Toothpaste. Many manufacturers add fluoride to their toothpaste formula, usually an important way to receive this tooth-strengthening chemical. But younger children tend to swallow more toothpaste than older children or adults. Because the chemical builds up in the body over time, swallowing toothpaste every day could potentially elevate your child's fluoride levels. To avoid this, just use a "smear" of toothpaste on the brush for children under age 2, and a pea-sized amount for older children.
Your water system. About three-quarters of all public water utilities add fluoride to their water as an added measure for tooth decay prevention. The amount can vary from system to system, although the maximum amount recommended by the U.S. Government is 0.70 parts per million (PPM). You can ask your local water system how much fluoride, if any, is present or they add to your drinking water.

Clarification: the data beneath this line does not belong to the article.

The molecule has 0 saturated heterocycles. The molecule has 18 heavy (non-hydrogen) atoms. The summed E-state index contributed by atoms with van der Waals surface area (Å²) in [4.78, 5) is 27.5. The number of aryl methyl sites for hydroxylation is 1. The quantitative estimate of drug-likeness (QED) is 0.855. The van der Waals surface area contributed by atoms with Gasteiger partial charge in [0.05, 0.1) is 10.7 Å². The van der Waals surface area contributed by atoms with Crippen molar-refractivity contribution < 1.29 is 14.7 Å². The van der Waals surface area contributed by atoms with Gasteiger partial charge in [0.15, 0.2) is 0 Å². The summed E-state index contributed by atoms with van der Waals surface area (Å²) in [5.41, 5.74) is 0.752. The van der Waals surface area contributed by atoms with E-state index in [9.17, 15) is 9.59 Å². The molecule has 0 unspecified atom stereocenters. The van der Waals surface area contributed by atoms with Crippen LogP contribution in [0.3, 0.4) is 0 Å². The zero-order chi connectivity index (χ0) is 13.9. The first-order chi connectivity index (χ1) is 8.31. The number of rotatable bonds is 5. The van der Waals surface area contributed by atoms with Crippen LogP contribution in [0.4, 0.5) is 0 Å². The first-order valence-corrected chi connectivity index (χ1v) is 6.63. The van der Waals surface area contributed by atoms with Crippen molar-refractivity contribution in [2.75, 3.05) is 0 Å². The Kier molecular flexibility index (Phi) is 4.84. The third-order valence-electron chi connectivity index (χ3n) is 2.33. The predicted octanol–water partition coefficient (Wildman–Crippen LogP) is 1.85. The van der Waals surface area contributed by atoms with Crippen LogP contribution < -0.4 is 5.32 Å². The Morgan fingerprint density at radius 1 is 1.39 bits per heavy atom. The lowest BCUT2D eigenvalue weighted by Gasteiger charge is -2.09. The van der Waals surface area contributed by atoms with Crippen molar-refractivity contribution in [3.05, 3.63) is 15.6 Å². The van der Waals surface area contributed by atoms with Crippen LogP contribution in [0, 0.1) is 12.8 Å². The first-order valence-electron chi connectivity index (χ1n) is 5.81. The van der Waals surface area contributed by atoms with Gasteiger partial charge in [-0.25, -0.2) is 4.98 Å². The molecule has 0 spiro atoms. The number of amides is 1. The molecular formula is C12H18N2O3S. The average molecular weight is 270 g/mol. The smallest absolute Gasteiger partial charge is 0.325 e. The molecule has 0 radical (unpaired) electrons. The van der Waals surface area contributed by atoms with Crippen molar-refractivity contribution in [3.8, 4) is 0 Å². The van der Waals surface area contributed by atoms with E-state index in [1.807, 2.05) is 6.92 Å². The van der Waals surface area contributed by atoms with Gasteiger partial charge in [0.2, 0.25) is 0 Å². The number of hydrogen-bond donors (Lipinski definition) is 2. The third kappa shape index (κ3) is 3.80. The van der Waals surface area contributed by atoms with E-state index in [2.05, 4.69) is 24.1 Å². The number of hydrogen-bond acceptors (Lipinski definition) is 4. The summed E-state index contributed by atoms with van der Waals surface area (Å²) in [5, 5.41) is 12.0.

Bottled water. Any type of bottled beverage (water, juices, sodas, etc.) could contain various levels of fluoride. Unfortunately there are no labeling requirements regarding its presence, so the most prudent course is to carefully manage the beverages your child drinks, or stay with bottled water marked "de-ionized," "purified," "demineralized" or "distilled," which typically have lower fluoride levels. For babies feeding on milk, you can use the aforementioned bottled waters to mix powder, use ready-to-feed formula (also low in fluoride) or breast-feed.
If you would like more information on fluoride and your baby, please contact us or schedule an appointment for a consultation. You can also learn more about this topic by reading the Dear Doctor magazine article “Tooth Development and Infant Formula.”